Alley in Pisa, Italy

by Lars Kotthoff

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0

It looks like a normal image taken with the subject laying down in the sand. It doesn't appear anything special was done at all.


8

Because of the 60Da's modification to increase IR sensitivity for astrophotography, if you plan on using the camera for regular visible-light photography, you probably should get an IR cut filter, otherwise you may experience color shifts when the sensor gathers both visible and non-visible light together (magenta cast with synthetic fabrics, and foliage ...


0

I think you're getting confused between a feature of the camera and something you can modify - your camera has the feature you need. See this: http://www.bhphotovideo.com/explora/canon/announcements/canon-eos-60da-takes-a-astrophotography You probably don't need an IR (infrared) filter (take some shots first and find out, be sure to try it at night and ...


1

Take still images with the correct exposure and look at the settings. Then count the stops down to the 1/50s F1.8. It is simplest if you can achieve the correct exposure at F1.8 with e.g. 1/4000s. Then you just divide the 4000 by 2 every stop until you hit 50. Then you also see how the bokeh will look. It it is still overexposed stop aperture down the amount ...


1

Consider the Sunny 16 Rule. i.e. on a sunny day with Aperture of f/16 and ISO of 100, you need to set shutter speed of 1/100s to get proper exposure. Lets take your case, You need 1/50s shutter speed which is 1 stop from 1/100s You need f/1.8 which is appx 7 1/2 stops from f/16 (f/2,2.8,4,5.6,8,11,16) so you need appx an 8 1/2 stop ND filer (or more since ...


0

It kind of depends on what the lighting conditions are exactly. The usual haunts (incl. eBay) sell cost-effective filter sets with several ND filters (for example 2, 4, 8 stops). Might be worth buying one of those with a diameter matching the kit lens, and an adapter to fit the (larger) filters on your 50mm f/1.8 lens. Then you have several to try out ...


0

I specialise in photographing paintings and most of the above are good suggestions. Definitely start with a white balance for the lighting you are using and for super accurate colours a Q card OR colour checker passport would be essential. BUT all this is out of the window and a complete waste of time unless your monitor is calibrated. The mention of ...


1

Traditionally the technique for photographing prints and paintings is called "cross polarization", where you have polarizing filters on both the lens and the light sources. This helps prevent glare (which washes out detail and color). The setup is a little complicated, but you want two lights set at 45 degree angles from the artwork, and the camera set back ...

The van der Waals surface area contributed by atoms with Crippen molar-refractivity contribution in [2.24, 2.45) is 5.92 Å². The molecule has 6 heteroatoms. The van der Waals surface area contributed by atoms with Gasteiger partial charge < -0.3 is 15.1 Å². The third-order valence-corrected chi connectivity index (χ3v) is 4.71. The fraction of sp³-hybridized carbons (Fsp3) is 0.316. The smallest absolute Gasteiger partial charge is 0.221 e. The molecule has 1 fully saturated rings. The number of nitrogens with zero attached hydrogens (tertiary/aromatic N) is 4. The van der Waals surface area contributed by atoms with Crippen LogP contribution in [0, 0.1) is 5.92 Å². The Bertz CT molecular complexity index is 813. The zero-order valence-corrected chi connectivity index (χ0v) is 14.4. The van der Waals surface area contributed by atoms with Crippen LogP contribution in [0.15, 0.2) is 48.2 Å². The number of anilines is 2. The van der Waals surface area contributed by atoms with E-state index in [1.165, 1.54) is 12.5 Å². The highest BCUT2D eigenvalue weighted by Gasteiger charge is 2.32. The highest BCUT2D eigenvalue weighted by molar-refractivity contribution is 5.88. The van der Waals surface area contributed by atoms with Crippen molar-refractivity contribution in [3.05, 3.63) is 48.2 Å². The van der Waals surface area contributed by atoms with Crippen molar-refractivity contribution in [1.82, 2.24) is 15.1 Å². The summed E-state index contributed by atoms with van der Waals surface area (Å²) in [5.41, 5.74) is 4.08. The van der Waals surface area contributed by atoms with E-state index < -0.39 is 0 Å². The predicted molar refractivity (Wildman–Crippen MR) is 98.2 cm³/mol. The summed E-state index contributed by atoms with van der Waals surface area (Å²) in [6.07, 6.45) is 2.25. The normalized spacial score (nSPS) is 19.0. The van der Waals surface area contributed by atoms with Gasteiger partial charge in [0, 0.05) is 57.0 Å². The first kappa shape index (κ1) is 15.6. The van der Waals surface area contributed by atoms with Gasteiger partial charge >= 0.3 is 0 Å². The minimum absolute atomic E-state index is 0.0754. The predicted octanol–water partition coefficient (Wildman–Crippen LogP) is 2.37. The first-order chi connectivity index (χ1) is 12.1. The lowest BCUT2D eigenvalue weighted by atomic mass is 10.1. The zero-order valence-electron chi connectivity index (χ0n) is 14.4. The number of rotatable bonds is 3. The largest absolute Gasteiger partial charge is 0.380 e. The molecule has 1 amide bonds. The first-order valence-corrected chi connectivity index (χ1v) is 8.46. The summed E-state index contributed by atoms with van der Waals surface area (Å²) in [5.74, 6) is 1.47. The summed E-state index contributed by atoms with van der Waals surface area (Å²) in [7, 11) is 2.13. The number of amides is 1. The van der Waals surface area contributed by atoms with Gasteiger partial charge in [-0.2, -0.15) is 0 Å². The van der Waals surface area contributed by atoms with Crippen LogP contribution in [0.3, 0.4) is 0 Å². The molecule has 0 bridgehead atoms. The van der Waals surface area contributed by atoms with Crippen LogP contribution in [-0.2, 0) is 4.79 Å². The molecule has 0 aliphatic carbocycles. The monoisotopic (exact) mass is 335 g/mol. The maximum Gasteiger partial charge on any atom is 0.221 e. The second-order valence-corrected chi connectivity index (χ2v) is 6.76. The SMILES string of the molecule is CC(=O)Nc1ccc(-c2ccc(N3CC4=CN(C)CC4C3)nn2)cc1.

2

Filters will definitely help, contrary to the other answers. Let me explain this (and I assume that you shoot in RAW. the only proper way to go.) Let's say you have an average RGB value of (95%, 25%, 10%) through the entire picture. This is basically a heavy red color cast over the image. Now, RED is being digitized using the ~95-100% of the dynamic range ...


2

The problem is most likely white balance. Your camera can't tell the different between a grey painting in red light and a red painting in white light. If it sees a lot of red, it'll probably assume it's in red-ish light and will "correct" away some of the redness. A simple solution is to photograph a piece of white paper or plastic (make sure it really is ...


3

I'd recommend getting a colour swatch such as the X-Rite Color Checker Passport. If you take a photo of your painting with the device in shot, this acts as a reference for all other photos taken with the same lens and lighting conditions, and ensures the colours are as accurate as possible. The device comes with a stand-alone application and a Lightroom ...


9

Probably not. Color filters can be useful when you want to get a certain look in a black and white photograph, but usually don't enhance color. That's because they are inherently restrictive — they subtract colors from the scene. Probably what you need is a) better lighting on the painting and b) to shoot in Raw so you can make careful adjustments to bring ...


3

They probably don't correspond to Wratten numbers at all. The experimentally-derived filter factor for the red filter, for instance, is 2, whereas the filter factor for a #25 is 5, so there's an extra stop and a third of light coming from somewhere, and that somewhere is probably in the shorter wavelengths. The other filters are quite similar. That suggests ...


0

I LOVE this product. It will not damage coatings, I've been using these for years. Be sure to use the right one - there's some for filters and some for lenses. I don't honestly know the difference. The product just works, so I haven't really researched it a lot. https://www.lenspen.com/ For major cleanings I do what's listed in Michael's answer with lens ...


1

It appears that only the European distributor has the SFH-14. You could probably order it from eBay or get it imported, though it would be grey market and not have any warranty. I could not determine if Samyang has any future plans to release it globally or not.



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